Our approach allows them to re-factor their solution in a number of modules, some of which they can share with the rest of the community, and some of which they may choose only with a proprietary license.
If they choose to keep some of their higher-value components proprietary, we support their ability to do so, and we allow them to publish and distribute them through our channel anyway. That also benefits the community, because everybody else knows that that solution exists and they don’t have to reinvent the wheel.
A number of companies sometimes come together with a special interest, for example high tech manufacturing. They start collaborating around solutions, sharing the work, and increasing the value of what they can deliver. That takes us toward the idea of micro-verticals, which is tremendously valuable, although it’s difficult to do, because it targets a very, very narrow market. This community model allows to do it in an economically viable manner.
Sean: Everyone wants to get away from just providing a basic commodity software product, and it has become a cliché to say, “We want to build a solution, not just a product.” It seems that your point is that it’s relatively easy to do that in the general enterprise segment, where you can invest a massive amount of development resources and have the potential for a large number of purchasers.
On the other hand, it’s hazardous to bet on just a couple solution areas, and your approach seems to be to build a foundation and then the SIs build micro-vertical solution stacks that are unique to a particular industry, which you support through an add-on framework.
Paolo: Exactly. As the platform provider, we take the burden of developing the common foundation, which is a commodity product. Doing so in an open source format encourages contributors to invest in the platform. We let the SIs specialize in doing what they do best, which helps us make sure that the platform remains competitive and technologically advanced.
Sean: The recent spate of mergers and acquisitions around open source companies has been interesting, to say the least.
For, example, Red Hat took up Consumer Net for a fifth of what Citrix paid for XenSource, and honestly, Red Hat seems to be getting more immediate value out of that acquisition, since the community is rallying behind it. When you consider Oracle with Sun, there are a thousand obvious questions about how a predominantly proprietary company will deal with the gaggle of open source projects from Open Office to MySQL and so forth.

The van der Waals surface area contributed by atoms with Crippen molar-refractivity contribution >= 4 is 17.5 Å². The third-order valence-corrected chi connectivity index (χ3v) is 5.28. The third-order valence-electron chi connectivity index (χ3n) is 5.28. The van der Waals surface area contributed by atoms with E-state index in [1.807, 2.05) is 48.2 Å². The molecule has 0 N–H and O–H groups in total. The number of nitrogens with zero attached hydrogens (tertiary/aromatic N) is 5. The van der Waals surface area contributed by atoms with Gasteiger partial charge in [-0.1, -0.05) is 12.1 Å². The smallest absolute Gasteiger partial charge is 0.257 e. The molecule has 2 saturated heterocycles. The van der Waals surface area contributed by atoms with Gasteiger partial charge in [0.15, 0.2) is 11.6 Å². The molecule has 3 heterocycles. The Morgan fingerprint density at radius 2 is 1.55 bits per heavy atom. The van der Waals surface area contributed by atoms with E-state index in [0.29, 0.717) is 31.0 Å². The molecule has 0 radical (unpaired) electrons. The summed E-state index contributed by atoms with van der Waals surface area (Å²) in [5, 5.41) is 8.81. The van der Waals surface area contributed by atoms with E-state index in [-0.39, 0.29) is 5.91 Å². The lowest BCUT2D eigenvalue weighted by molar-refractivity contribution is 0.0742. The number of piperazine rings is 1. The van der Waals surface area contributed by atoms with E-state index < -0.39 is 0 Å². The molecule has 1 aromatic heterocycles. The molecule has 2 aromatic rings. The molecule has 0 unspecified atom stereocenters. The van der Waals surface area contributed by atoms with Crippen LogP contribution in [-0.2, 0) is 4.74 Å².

The reason I mention all this acquisition activity is that more and more of the open source projects we talk to seem to have aspirations to grow to the point where they will be acquired. We rarely run into projects that envision staying small or becoming large in their own right.
There are exceptions, but do you think there is something inherent in the fabric of open source that makes these projects so attractive to proprietary companies that they get bought up so often before they get particularly large?
Could it be simply that it’s more challenging to go from a medium sized company to a $40 billion company, and it is an easier route to simply get acquired? Maybe its easier for a larger company to become more open source oriented than for a project and grow beyond mid-sized.
Paolo: Let me start by saying Openbravo does not necessarily know at the moment what will be our exit strategy. We are very ambitious and we want Openbravo to become a significant success, both as a project and as a company, but I am not sure what will be the best way to get there.
Personally, I don’t see an obvious potential acquirer for Openbravo at the momentand I consider the acquisition scenario quite unlikely in the short term.
In my opinion the safest future for Openbravo is to become a self-sustaining company with its own profitable revenue stream.
Outside the ERP space, it could be easier to look for an acquisition and, probably, an acquisition is the easiest way to generate return at the moment.
In many cases, open source companies are very successful at disseminating their solution but have challenges at generating revenues. I think this leads a lot of projects or companies to go for an acquisition rather than a self-standing solution.